24. Your point is valid. Any of us can write anything we want. Here’s the rub. When I hear or see someone positing anti-knowledge in my field I will call them on it and give them and anyone else who might fall for it the reasons why it’s wrong.

    Psychology is not my field so if you have better supported knowledge than what I posted feel free to correct me. In fact I would welcome more professional input to learn from.

    If instead you follow your typical line of thinking that you would merely prefer something else to be true that’s not useful for anyone including you.

    You’ve never even told us what your field is and almost everyday say something that hurts your credibility in all fields.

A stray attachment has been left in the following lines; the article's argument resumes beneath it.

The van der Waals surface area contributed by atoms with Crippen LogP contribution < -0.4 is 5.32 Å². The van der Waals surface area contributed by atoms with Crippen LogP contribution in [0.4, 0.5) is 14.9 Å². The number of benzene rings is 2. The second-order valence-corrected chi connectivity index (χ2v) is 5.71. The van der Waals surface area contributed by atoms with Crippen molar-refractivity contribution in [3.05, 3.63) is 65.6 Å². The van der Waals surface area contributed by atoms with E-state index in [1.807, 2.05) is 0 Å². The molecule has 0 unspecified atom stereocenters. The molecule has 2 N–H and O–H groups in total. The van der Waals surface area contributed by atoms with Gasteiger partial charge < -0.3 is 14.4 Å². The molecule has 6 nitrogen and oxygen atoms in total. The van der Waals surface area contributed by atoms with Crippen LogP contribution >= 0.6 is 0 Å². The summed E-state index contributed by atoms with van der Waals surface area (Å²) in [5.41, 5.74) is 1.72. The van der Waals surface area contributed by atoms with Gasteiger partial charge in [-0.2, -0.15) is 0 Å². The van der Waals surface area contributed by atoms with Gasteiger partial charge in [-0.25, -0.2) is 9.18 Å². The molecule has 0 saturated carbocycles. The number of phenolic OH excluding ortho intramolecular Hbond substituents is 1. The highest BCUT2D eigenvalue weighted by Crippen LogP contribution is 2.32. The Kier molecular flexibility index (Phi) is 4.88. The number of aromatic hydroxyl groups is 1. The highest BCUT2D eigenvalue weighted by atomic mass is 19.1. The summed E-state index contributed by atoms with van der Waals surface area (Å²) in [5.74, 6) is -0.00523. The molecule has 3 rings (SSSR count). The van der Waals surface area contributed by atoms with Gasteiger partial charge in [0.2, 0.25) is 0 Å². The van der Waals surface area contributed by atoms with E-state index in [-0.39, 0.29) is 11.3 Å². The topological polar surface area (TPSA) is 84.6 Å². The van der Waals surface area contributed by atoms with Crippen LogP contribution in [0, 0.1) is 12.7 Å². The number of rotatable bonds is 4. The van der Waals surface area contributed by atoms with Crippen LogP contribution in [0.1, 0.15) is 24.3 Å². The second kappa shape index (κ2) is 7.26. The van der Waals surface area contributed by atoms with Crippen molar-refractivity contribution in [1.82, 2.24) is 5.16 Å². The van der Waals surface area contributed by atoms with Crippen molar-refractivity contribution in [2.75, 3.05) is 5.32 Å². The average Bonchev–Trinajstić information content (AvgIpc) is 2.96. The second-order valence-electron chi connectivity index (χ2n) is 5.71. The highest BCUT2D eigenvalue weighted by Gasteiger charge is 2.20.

Whining is just not very credible, anyone can do it.

    Show us your expertise.

  25. Pete: I did see the painting briefly on a tv news clip, but I don’t think anyone is taking a lone piece of art that seriously. To me, it’s a giant red flag that the news media is ignoring. It also seems to border on blasphemy, which I would have thought would have gotten the fundamentalists up in arms – more so than a red cup. As we well know, though, they are willing to turn a blind eye to some pretty bad behavior.

  26. I saw it on Jimmy Kimmel.

    For those who haven’t seen it, it is a painting showing Carson and Jesus together that hangs prominently in Uncle Ben’s home.

  27. Don Sherfick, my reaction to this post was nearly identical to yours. I have always felt that skills were under appreciated in our culture, thus the current requirement that everyone go to college, when everyone is clearly not meant for college and vise versa.